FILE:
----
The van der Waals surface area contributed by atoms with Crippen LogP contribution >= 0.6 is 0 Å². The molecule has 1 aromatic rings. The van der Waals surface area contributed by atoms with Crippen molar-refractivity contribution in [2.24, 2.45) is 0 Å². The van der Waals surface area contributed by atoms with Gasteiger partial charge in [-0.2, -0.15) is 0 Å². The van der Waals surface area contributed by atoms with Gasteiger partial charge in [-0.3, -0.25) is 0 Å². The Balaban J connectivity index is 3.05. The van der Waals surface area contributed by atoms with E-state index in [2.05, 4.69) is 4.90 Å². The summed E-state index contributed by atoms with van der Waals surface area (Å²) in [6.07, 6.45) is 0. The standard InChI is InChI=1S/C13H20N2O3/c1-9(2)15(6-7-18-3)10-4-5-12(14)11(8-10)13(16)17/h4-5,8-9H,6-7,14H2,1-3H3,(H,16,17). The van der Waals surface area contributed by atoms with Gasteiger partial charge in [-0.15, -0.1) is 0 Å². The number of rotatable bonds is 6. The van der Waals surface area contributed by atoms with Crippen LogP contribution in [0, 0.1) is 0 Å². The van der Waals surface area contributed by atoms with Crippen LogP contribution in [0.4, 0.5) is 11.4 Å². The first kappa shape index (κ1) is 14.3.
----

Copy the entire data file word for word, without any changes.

The van der Waals surface area contributed by atoms with Crippen LogP contribution >= 0.6 is 0 Å². The molecule has 1 aromatic rings. The van der Waals surface area contributed by atoms with Crippen molar-refractivity contribution in [2.24, 2.45) is 0 Å². The van der Waals surface area contributed by atoms with Gasteiger partial charge in [-0.2, -0.15) is 0 Å². The van der Waals surface area contributed by atoms with Gasteiger partial charge in [-0.3, -0.25) is 0 Å². The Balaban J connectivity index is 3.05. The van der Waals surface area contributed by atoms with E-state index in [2.05, 4.69) is 4.90 Å². The summed E-state index contributed by atoms with van der Waals surface area (Å²) in [6.07, 6.45) is 0. The standard InChI is InChI=1S/C13H20N2O3/c1-9(2)15(6-7-18-3)10-4-5-12(14)11(8-10)13(16)17/h4-5,8-9H,6-7,14H2,1-3H3,(H,16,17). The van der Waals surface area contributed by atoms with Gasteiger partial charge in [-0.15, -0.1) is 0 Å². The number of rotatable bonds is 6. The van der Waals surface area contributed by atoms with Crippen LogP contribution in [0, 0.1) is 0 Å². The van der Waals surface area contributed by atoms with Crippen LogP contribution in [0.4, 0.5) is 11.4 Å². The first kappa shape index (κ1) is 14.3.